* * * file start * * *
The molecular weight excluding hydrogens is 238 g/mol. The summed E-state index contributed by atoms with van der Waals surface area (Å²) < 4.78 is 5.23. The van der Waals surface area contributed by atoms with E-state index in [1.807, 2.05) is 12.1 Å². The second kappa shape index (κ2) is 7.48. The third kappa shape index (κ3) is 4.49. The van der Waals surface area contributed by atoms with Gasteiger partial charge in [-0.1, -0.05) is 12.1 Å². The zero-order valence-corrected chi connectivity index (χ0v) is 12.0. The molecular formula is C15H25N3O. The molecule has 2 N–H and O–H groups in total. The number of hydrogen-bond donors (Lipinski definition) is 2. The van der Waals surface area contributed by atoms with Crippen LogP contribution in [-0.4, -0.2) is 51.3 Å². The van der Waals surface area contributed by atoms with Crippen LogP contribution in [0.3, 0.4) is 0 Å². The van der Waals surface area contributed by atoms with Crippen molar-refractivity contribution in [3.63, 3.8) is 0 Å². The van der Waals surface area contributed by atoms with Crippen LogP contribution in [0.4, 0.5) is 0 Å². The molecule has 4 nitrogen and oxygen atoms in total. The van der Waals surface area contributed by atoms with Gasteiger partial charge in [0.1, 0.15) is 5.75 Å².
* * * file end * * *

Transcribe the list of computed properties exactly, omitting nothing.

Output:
The molecular weight excluding hydrogens is 238 g/mol. The summed E-state index contributed by atoms with van der Waals surface area (Å²) < 4.78 is 5.23. The van der Waals surface area contributed by atoms with E-state index in [1.807, 2.05) is 12.1 Å². The second kappa shape index (κ2) is 7.48. The third kappa shape index (κ3) is 4.49. The van der Waals surface area contributed by atoms with Gasteiger partial charge in [-0.1, -0.05) is 12.1 Å². The zero-order valence-corrected chi connectivity index (χ0v) is 12.0. The molecular formula is C15H25N3O. The molecule has 2 N–H and O–H groups in total. The number of hydrogen-bond donors (Lipinski definition) is 2. The van der Waals surface area contributed by atoms with Crippen LogP contribution in [-0.4, -0.2) is 51.3 Å². The van der Waals surface area contributed by atoms with Crippen LogP contribution in [0.3, 0.4) is 0 Å². The van der Waals surface area contributed by atoms with Crippen molar-refractivity contribution in [3.63, 3.8) is 0 Å². The van der Waals surface area contributed by atoms with Crippen LogP contribution in [0.4, 0.5) is 0 Å². The molecule has 4 nitrogen and oxygen atoms in total. The van der Waals surface area contributed by atoms with Gasteiger partial charge in [0.1, 0.15) is 5.75 Å².